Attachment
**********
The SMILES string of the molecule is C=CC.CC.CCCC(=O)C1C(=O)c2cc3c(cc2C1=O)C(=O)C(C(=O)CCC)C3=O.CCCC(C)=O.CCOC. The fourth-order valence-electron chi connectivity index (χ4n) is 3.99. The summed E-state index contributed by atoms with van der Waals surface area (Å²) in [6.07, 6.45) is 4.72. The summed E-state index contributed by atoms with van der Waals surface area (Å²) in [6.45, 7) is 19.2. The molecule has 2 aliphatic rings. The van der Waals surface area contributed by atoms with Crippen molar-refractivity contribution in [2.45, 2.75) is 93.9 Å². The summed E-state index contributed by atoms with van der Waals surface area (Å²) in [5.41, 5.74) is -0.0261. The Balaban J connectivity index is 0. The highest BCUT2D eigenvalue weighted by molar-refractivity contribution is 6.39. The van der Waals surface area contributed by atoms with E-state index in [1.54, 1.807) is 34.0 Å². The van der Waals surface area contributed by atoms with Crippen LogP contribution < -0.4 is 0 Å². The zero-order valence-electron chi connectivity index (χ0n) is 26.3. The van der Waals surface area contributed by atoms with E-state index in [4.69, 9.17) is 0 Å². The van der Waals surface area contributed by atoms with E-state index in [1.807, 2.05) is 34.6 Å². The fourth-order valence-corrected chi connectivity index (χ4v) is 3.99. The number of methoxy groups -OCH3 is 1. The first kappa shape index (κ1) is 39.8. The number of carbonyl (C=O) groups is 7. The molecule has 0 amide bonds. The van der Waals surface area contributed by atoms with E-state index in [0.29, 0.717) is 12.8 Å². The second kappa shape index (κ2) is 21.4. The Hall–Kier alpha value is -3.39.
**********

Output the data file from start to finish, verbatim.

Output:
The SMILES string of the molecule is C=CC.CC.CCCC(=O)C1C(=O)c2cc3c(cc2C1=O)C(=O)C(C(=O)CCC)C3=O.CCCC(C)=O.CCOC. The fourth-order valence-electron chi connectivity index (χ4n) is 3.99. The summed E-state index contributed by atoms with van der Waals surface area (Å²) in [6.07, 6.45) is 4.72. The summed E-state index contributed by atoms with van der Waals surface area (Å²) in [6.45, 7) is 19.2. The molecule has 2 aliphatic rings. The van der Waals surface area contributed by atoms with Crippen molar-refractivity contribution in [2.45, 2.75) is 93.9 Å². The summed E-state index contributed by atoms with van der Waals surface area (Å²) in [5.41, 5.74) is -0.0261. The Balaban J connectivity index is 0. The highest BCUT2D eigenvalue weighted by molar-refractivity contribution is 6.39. The van der Waals surface area contributed by atoms with E-state index in [1.54, 1.807) is 34.0 Å². The van der Waals surface area contributed by atoms with Crippen LogP contribution < -0.4 is 0 Å². The zero-order valence-electron chi connectivity index (χ0n) is 26.3. The van der Waals surface area contributed by atoms with E-state index in [4.69, 9.17) is 0 Å². The van der Waals surface area contributed by atoms with E-state index in [1.807, 2.05) is 34.6 Å². The fourth-order valence-corrected chi connectivity index (χ4v) is 3.99. The number of methoxy groups -OCH3 is 1. The first kappa shape index (κ1) is 39.8. The number of carbonyl (C=O) groups is 7. The molecule has 0 amide bonds. The van der Waals surface area contributed by atoms with E-state index in [0.29, 0.717) is 12.8 Å². The second kappa shape index (κ2) is 21.4. The Hall–Kier alpha value is -3.39.